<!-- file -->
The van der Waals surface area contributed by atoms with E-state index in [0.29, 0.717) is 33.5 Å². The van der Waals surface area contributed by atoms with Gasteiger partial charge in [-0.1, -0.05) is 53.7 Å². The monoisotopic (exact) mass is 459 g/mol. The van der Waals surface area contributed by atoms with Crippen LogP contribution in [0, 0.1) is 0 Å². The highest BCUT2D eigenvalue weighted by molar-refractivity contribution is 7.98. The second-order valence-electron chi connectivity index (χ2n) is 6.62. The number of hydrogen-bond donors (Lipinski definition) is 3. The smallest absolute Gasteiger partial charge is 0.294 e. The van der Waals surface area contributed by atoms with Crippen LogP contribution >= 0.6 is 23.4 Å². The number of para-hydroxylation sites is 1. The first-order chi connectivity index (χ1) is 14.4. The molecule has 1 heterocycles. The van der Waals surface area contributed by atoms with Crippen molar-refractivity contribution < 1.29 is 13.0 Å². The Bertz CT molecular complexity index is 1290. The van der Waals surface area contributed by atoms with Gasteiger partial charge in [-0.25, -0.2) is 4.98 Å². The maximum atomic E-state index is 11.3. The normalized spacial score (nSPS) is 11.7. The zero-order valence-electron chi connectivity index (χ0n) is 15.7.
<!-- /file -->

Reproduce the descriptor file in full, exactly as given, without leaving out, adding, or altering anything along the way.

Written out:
The van der Waals surface area contributed by atoms with E-state index in [0.29, 0.717) is 33.5 Å². The van der Waals surface area contributed by atoms with Gasteiger partial charge in [-0.1, -0.05) is 53.7 Å². The monoisotopic (exact) mass is 459 g/mol. The van der Waals surface area contributed by atoms with Crippen LogP contribution in [0, 0.1) is 0 Å². The highest BCUT2D eigenvalue weighted by molar-refractivity contribution is 7.98. The second-order valence-electron chi connectivity index (χ2n) is 6.62. The number of hydrogen-bond donors (Lipinski definition) is 3. The smallest absolute Gasteiger partial charge is 0.294 e. The van der Waals surface area contributed by atoms with Crippen LogP contribution >= 0.6 is 23.4 Å². The number of para-hydroxylation sites is 1. The first-order chi connectivity index (χ1) is 14.4. The molecule has 1 heterocycles. The van der Waals surface area contributed by atoms with Crippen molar-refractivity contribution < 1.29 is 13.0 Å². The Bertz CT molecular complexity index is 1290. The van der Waals surface area contributed by atoms with Gasteiger partial charge in [-0.25, -0.2) is 4.98 Å². The maximum atomic E-state index is 11.3. The normalized spacial score (nSPS) is 11.7. The zero-order valence-electron chi connectivity index (χ0n) is 15.7.